Location; Straight Point Range

Week 13 Advanced Skills

Communication and CBRN training start this week:
o Chemical Biological Radiological Nuclear (CBRN) Training
o Comms Training Starts
o Grenade throwing
o Helicopter & Underwater Escape Drills
Location; Woodbury Common, RNAS Yeovilton

Week 14 Advanced Skills

Time to perfect navigation and field skills ready for Exercise Baptist Run next week:
o CBRN
o Radios
o Exercise Running Man (3 day exercise) mainly Navigation Training (Yomping)
o Fit Lovats & Blues Uniforms
Location; CTC & Woodbury Common

Week 15 Advanced Skills

A major exercise this week tests all the core military skills required of a Royal Marine. All recruits must successfully complete this exercise to continue training:
o Individual Skills Revision
o Exercise Baptist Run (2 day field test exercise)-to test all skills taught in phase 1- includes stalking, kit inspections, map reading, CBRN and signal tests.
o First drill inspection, arms drill pass out and phase 1 pass out parade
Location; CTC & Woodbury Common
Long Weekend Leave

Week 16 Operations of War module

Training picks up intensity, with an emphasis on perfecting Infantry skills:
o VHF radio procedure training
o Battle physical training
o 51mm mortar training
o Tactics package starts
o Battlefield tour
Location; CTC & France

Week 17 Operations of War module

Soldiering skills and tactical training are honed and perfected:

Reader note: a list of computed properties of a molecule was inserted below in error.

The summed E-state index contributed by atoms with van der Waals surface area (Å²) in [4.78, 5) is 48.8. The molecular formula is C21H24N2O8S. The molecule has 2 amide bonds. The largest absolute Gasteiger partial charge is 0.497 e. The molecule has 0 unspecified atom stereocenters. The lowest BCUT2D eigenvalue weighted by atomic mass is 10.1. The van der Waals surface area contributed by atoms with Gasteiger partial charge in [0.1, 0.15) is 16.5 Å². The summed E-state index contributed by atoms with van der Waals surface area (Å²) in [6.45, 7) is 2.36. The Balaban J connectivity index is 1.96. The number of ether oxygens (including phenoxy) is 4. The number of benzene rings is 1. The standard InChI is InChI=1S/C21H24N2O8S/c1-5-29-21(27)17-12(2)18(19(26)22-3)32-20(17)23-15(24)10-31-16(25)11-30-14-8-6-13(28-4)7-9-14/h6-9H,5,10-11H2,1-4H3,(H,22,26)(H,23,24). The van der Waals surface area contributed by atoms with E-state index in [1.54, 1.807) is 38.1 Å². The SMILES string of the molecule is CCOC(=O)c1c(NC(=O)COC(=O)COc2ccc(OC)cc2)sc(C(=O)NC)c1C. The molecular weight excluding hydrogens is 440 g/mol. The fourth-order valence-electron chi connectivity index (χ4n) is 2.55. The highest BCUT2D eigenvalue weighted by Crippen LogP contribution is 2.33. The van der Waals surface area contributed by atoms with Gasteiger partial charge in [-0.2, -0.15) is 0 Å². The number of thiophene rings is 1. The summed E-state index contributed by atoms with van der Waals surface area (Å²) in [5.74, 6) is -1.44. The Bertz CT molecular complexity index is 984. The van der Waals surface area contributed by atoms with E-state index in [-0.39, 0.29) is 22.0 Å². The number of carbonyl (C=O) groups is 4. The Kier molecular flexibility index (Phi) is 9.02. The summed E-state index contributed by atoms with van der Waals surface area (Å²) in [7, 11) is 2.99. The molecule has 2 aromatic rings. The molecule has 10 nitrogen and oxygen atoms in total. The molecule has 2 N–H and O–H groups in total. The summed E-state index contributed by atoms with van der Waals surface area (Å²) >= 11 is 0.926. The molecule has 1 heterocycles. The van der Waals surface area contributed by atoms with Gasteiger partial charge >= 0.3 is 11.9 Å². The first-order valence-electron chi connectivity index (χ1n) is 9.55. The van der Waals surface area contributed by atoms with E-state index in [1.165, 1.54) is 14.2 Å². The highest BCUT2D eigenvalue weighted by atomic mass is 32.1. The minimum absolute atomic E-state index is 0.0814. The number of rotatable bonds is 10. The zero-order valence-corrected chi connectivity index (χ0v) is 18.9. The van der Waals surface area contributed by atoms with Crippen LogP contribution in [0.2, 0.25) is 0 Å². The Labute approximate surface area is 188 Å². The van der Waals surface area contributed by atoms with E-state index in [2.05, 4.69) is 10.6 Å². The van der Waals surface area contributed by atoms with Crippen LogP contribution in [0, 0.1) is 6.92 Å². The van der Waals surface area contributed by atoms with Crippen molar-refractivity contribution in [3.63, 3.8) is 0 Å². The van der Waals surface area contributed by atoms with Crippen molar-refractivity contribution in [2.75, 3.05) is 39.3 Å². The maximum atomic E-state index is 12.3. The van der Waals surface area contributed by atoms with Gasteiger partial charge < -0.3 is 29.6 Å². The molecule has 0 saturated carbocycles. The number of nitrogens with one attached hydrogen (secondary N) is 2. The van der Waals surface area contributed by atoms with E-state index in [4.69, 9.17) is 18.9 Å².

o Exercise First Base Tactical field patrols race
o Observation posts and harbour drills
Location; Perridge Estate

Week 18 Operations of War module

Patrol and tactical understanding is perfected:
o Exercise Second Empire section and troop level attacks
o Troop fighting patrols and ambushes
Location: Woodbury Common

Week 19 Operations of War module

A combination of weapon and adventure training:
o General purpose machine gun (GPMG) training
o R & I/ Adventure training
o Battle physical training
Location; CTC & Cornwall

Week 20 Operations of War module

The multi-terrain vehicle (the Viking) is introduced to recruits, and tactical training is completed:
o Exercise Viking Warrior (Troop level patrolling exercise)
o Including Viking training package
Location: Bovington Camp & training areas.

Week 21 Operations of War module

This week includes weapons training and battlefield tactics lectures:
o Battle physical training
o General Purpose Machine Gun (GPMG) training
o Defence lectures and CBRN
Location; CTC

Week 22 Operations of War module

More patrolling skills are taught, as well as fighting in woods and forests (FIWAF):